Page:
This is another way for these types of groups to over step their place and position themselves to go after the few remaining open riding locations in the State. By shutting down Ocotillo and dispersing the off-road community to other locations, they can then lay claim that the same issues exist at those sites as well, forcing their overuse due to limited recreational areas for off-road enthusiast to enjoy. It’s important that we all do our part in protecting the sanctity on the desert by respecting the laws that are in place but, it is equally important that we preserve our rights to utilize the state park as it has been for generations. A place where family, friends and any off-road enthusiast can go to get away for a while and just enjoy the beauty and amenities the desert has to offer. Don’t wait for someone else to act for you, it is important that we all step up to plate and let the State and Courts know that we want Ocotillo to remain an open riding area for future generations to enjoy.

  3. ocotillo local

    no one in there right mind is gonna run over bushes with there expensive offroad tires i have a buggy and for all 4 tires its well over 500 for tires and on top of that thousands of offroaders come down to the ocotillo region to get away from city life the offroaders bring in alot of revenue to the state parks and local towns by buying drink food ice gas amd many other misc. items like whips shirts and many more.. if the offroading communities ar shut down the parks will go bankrupt as and the towns will be devestated economically

  4. gary reagles

    I lived for 20 years near the edge of the octillo riding area in Salton City. For 15 of those years it was not a problem with off roaders, Since the area was opened up a few years back, the offroaders have really shown no respect to the property owners in Salton City. In order to get fuel, camping supplies, alchohol or visit the local resturants, the offroaders insist on driving their vehicles across the open lots near and next to private residences. The amount of dust and noise is unbelieveable. After their weekend or so of terroizing the desert, they leave us to contend with the winds blowing dust and sand so hard it totally blocks your vision for driving. I moved from Ramona to the desert because of health problems. I now have had to move from the desert to Fallbrook because of breathing problems that occur when the wind blows all that dirt.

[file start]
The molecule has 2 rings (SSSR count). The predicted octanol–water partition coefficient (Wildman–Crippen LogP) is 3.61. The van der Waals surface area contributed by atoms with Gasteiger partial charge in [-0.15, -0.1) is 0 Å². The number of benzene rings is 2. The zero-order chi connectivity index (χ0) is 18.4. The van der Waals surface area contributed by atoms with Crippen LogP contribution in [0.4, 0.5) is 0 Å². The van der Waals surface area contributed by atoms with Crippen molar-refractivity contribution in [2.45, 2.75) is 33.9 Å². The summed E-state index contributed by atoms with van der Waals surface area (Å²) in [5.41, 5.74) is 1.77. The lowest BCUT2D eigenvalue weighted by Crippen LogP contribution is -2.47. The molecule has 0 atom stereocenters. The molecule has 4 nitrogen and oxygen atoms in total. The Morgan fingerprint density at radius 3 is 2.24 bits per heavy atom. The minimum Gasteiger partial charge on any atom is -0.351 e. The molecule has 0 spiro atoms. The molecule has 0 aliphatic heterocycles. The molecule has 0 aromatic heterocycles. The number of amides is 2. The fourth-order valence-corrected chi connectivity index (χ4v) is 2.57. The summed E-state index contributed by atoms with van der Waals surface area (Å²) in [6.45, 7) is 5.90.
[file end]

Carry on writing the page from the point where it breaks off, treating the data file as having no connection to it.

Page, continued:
sorry guys, but I am one that is all for shutting you down. I wrote a letter to the Park rangers and their response was, they couldn't educate you to stay off private property and to call the local sherriff. We have one sherriff to patrol the whole north county and respose time could be as long as two hours.
    I say move on and let the Salton City residences live a healthy life.

    • Ocotillo Wells Local

      You bought property in an area well known for off road use and complain of off roaders? You do have the option of fencing your property. We also live in the desert, in Ocotillo Wells, and the wind kicks up far more dust than any off road vehicles and the off roading has nothing to do with the wind.